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Schutte Speaks

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LANSING – Bill Schuette took charge of the attorney general’s office today with a vow to make public safety priority No. 1.



Schuette, 57, was sworn in by childhood friend U.S. District Judge Thomas Ludington on the steps of the state Capitol in Lansing under a bright sun that peered through clear January skies. Schuette’s wife, Cynthia, and children, Billy, and Heidi, stood at his side as he raised his right hand and recited the oath of office.


“Today is morning in Michigan, the first day of a new year, and a fresh start for Michigan,” the Midland Republican told the crowd.


At the inauguration ceremony for Schuette and Gov. Rick Snyder and others, four Michigan Air National Guard A-10 Thunderbolt aircraft flew overhead in honor of fallen members of the military. A 19-cannon salute reverberated in the air with each boom, echoing off downtown buildings.


Hundreds of people gathered on the lawn of the historic building turning the wet ground into mud that had been covered in snow.


“People want a safer Michigan,” the conservative Republican said, and less government, less taxes, less spending “and more paychecks and more freedom.”


Schuette’s brief remarks followed those of Snyder, Lt. Gov. Brian Calley, and Secretary of State Ruth Johnson, all Republicans.


Each told those assembled near a giant Christmas tree covered in lights in front of the Capitol said the state has confronted serious economic hardship, but a new era has started to reinvent Michigan.


“There are better days ahead for Michigan, folks,” Schuette said.


The former congressman also served a state senator, appellate judge and director of the Michigan Department of Agriculture before his latest post.

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Part 2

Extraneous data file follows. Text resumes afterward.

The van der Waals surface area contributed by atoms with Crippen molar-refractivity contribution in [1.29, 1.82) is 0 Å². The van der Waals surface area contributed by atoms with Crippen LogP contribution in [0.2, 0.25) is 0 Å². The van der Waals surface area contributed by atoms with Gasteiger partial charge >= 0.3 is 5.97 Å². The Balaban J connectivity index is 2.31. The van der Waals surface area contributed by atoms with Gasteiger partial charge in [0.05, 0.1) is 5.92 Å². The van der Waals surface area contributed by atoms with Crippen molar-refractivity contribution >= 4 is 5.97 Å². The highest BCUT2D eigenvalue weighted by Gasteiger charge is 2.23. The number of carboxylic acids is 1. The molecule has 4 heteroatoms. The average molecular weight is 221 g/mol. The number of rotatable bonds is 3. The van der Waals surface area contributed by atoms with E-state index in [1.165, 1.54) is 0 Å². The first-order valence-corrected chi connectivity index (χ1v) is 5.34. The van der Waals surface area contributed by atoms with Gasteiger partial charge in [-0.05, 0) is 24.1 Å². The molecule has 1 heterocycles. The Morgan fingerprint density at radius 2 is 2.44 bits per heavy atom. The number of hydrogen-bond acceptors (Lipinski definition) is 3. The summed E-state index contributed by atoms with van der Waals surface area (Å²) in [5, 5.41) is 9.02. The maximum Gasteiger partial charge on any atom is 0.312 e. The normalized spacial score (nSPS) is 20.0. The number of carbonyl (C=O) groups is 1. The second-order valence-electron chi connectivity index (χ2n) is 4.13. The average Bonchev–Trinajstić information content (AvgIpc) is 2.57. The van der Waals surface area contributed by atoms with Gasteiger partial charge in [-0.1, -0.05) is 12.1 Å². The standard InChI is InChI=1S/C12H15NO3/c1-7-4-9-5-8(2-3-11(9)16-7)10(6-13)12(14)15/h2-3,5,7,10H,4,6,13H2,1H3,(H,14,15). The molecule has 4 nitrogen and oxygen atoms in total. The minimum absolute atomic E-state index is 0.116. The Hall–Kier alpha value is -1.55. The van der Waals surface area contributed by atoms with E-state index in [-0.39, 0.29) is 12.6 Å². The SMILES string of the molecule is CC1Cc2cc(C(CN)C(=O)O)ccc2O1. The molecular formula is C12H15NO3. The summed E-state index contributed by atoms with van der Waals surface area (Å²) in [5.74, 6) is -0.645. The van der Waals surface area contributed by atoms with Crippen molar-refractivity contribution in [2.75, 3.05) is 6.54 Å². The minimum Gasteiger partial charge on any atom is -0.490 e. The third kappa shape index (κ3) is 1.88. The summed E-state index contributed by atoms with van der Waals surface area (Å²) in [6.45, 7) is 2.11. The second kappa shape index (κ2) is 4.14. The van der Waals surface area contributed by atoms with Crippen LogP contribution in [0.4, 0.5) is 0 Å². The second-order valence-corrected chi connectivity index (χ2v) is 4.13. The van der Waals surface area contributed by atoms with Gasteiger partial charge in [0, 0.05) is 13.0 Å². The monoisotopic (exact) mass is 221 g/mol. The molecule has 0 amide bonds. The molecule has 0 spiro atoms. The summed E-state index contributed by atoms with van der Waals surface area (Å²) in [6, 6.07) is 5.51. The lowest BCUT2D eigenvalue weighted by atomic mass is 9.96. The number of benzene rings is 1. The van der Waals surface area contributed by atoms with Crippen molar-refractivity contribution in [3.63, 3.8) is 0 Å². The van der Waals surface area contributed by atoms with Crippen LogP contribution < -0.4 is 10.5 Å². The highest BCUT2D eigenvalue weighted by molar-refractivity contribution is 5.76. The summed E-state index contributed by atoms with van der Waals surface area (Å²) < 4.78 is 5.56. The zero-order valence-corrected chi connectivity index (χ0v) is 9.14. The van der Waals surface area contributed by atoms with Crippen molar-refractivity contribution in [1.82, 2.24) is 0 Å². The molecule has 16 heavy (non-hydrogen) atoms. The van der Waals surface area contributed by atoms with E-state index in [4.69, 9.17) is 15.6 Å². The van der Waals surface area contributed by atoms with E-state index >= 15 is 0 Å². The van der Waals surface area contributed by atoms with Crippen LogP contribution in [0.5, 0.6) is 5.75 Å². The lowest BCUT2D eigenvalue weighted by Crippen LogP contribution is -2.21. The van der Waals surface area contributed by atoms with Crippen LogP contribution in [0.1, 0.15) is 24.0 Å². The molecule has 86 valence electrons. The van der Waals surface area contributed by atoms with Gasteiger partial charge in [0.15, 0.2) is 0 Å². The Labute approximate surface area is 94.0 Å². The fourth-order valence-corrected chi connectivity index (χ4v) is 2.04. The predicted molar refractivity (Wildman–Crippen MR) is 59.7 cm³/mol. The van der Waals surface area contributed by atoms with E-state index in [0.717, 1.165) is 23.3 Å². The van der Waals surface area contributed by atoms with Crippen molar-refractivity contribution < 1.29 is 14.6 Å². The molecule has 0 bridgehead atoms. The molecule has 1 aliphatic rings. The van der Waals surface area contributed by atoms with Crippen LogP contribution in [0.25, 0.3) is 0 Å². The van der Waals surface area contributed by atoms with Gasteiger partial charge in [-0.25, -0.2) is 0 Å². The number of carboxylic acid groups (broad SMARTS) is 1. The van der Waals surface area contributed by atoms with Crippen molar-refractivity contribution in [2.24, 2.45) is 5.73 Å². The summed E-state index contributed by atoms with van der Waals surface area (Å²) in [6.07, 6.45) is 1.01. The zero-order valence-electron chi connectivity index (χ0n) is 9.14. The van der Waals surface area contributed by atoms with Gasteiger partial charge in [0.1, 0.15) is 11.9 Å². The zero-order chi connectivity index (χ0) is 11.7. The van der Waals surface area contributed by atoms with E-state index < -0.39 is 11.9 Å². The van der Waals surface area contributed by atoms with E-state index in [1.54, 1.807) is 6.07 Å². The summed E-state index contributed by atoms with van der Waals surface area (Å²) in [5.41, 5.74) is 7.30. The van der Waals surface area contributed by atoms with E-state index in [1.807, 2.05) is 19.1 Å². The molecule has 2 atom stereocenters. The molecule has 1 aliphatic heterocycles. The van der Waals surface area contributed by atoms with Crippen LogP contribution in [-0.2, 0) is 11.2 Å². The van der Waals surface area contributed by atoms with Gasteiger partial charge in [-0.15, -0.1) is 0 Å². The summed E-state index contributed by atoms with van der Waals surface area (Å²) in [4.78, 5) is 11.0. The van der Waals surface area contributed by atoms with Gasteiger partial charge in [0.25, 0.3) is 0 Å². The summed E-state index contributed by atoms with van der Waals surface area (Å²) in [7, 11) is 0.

MIDLAND — If businesses or organizations violate the law, Michigan Attorney General Bill Schuette said he's coming down on them like a ton of bricks.


Schuette, of Midland, was one of three speakers at Friday's WakeUp! Midland event — a monthly breakfast meeting put on by the Midland Chamber of Commerce.


In the question-and-answer period of the event, Schuette was asked to comment on the relationship of Blue Cross Blue Shield of Michigan and Michigan's Attorney General's Office.


The Michigan Attorney General's office and the U.S. Department of Justice filed an antitrust lawsuit against the insurance company in October. The lawsuit aims to stop BCBSM from its alleged use of anti-competitive "Most-Favored-Nation" clauses in reimbursement contracts with about half of Michigan's hospitals. The Attorney General's office argued it gives the insurance company an unlawful advantage over other insurers.


WakeUpMidland 053.jpgAndrew Dodson | Booth Mid-MichiganMichigan Attorney General Bill Schuette addresses a crowd of more than 320 people at Friday's WakeUp! Midland event.

Schuette said the case is a clear example that his office is going to run a tight ship.


"We're going to make sure, not just with health care, but any business — private, a combination, a non profit, public, whatever the function — if you violate a statute in the state of Michigan, I'm going to come down on you like a ton of bricks because that's my job.


"My job is to defend and protect the constitution."


Schuette said to a crowd of more than 320 people Friday that his office is going to work with business leaders and take a broad look across the board to ensure everyone is in compliance.


"If you violate the law, there are consequences — whatever business it is — there is integrity in the public trust.


"There are not going to be any more Kwame Kilpatrick's in Michigan."

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